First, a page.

A reader writes:
I offer this in response to the reader who wrote in and said that a ultrasound tech wouldn't see abnormalities to suggest Down's Syndrome: I actually had a ultrasound tech mention to me that they can see a thicker neck, an indication of Down's Syndrome, in an ultrasound.
My husband and I got a abnormal diagnoses on our second's son initial ultrasound, and had to go in for a second, longer ultrasound (with an obviously more trained technician than the first one). We were sweating bullets, waiting to hear something about the baby. This technician looked the baby over for a while, did all the measurements, and finally she said, "Why are you guys here?" When we told her, she reassured us that she saw nothing abnormal. And then she went over the things they can see from an ultrasound, and specifically mentioned Down's Syndrome and the thickness of the fetus' neck. I know that she was not a radiologist, because the radiologist came in later, and did her own ultra-sound to reassure all of us that everything was indeed normal.
Now, I'm sure ultrasound techs don't officially "diagnose" Down's Syndrome, but they can see an indication, and they pass the information on so the doctor can urge an amniocentesis to diagnose. Out of the mind-boggling, bizarre details about Trig's gestation and birth, this bit seems accurate and believable.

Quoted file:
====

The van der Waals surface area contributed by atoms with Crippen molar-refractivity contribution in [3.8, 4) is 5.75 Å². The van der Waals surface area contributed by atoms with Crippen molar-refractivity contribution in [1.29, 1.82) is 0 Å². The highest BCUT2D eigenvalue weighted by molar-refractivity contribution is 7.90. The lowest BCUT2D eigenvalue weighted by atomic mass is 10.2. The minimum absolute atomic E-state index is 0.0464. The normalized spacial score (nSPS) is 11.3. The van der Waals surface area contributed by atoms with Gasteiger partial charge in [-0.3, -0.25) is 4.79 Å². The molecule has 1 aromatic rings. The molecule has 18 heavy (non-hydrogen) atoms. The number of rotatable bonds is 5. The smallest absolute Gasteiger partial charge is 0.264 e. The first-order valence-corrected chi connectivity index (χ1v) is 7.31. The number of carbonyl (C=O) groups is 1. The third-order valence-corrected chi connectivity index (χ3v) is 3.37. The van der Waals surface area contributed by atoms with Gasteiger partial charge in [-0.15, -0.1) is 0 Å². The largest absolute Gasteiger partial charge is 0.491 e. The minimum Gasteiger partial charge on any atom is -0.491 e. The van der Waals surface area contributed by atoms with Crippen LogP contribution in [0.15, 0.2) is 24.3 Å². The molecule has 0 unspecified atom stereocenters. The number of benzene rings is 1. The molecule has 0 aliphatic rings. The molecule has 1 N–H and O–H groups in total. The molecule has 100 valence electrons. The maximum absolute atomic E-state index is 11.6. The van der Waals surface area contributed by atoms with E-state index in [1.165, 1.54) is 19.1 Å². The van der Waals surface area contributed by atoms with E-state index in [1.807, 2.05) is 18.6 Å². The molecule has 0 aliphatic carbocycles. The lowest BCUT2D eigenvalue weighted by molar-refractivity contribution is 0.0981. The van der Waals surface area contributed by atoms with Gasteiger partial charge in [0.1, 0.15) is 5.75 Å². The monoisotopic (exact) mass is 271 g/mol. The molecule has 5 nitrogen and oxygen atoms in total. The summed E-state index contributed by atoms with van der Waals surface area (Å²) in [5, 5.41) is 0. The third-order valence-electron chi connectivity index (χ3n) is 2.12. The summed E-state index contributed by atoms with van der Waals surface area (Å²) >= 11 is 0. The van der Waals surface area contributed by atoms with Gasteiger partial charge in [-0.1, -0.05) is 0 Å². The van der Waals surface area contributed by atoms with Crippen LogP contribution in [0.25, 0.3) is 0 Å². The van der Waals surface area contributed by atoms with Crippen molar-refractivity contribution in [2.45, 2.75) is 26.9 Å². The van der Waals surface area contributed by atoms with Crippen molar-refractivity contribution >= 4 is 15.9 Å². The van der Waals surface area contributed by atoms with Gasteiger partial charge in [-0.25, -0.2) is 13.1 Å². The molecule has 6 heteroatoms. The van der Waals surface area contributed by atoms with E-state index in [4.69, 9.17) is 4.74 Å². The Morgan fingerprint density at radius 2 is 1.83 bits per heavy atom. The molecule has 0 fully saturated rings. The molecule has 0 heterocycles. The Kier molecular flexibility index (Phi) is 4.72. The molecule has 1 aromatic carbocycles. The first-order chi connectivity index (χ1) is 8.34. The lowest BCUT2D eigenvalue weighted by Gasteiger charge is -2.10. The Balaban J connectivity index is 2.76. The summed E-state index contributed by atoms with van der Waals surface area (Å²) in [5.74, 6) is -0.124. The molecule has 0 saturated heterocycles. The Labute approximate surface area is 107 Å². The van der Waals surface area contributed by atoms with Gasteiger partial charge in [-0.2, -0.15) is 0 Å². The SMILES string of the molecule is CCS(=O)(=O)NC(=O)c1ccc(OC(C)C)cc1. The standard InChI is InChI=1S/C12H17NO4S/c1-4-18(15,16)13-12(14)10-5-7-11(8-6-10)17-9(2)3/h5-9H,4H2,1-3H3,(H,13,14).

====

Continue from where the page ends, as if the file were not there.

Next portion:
A reader who contributed an "It's So Personal" story back in June also touched upon the subject:
About 5 years ago, after a lot of effort, my wife got pregnant with our second child. We did the regular genetic screening (I can't recall the name of the test, but it was just a simple blood test). It came back positive for Down's Syndrome, but only at a slightly higher risk. Our OB/Gyn said the odds for someone my wife's age (27) to have a Down's baby were about 1 in 10,000. The positive test result put the odds closer to 1 in 150. He recommended we go to a doctor who specialized in high-risk pregnancies to confirm there was no problem. She was 5 months along at the time.
During the additional testing, we had an ultrasound done with an amazingly high-tech machine. During the scan we kept asking the tech if she saw anything, but she kept telling us she wasn't legally allowed to say one way or the other. We sat quietly until the end of the test, at which point the tech turned to us and said, "Well, I'm going to be honest with you, because it's the only way I know how to be. I see some problems with the head."
I could hear my wife's breathing quicken, and my hands started to shake uncontrollably. The doctor came in and said he saw holoprosencephaly, which, as we learned, essentially means that the brain did not divide into two hemispheres. In fact, although we were 19 weeks along, the brain had stopped developing at 11 weeks.
Read the rest here.
We want to hear what you think about this article. Submit a letter to the editor or write to firstname.lastname@example.org.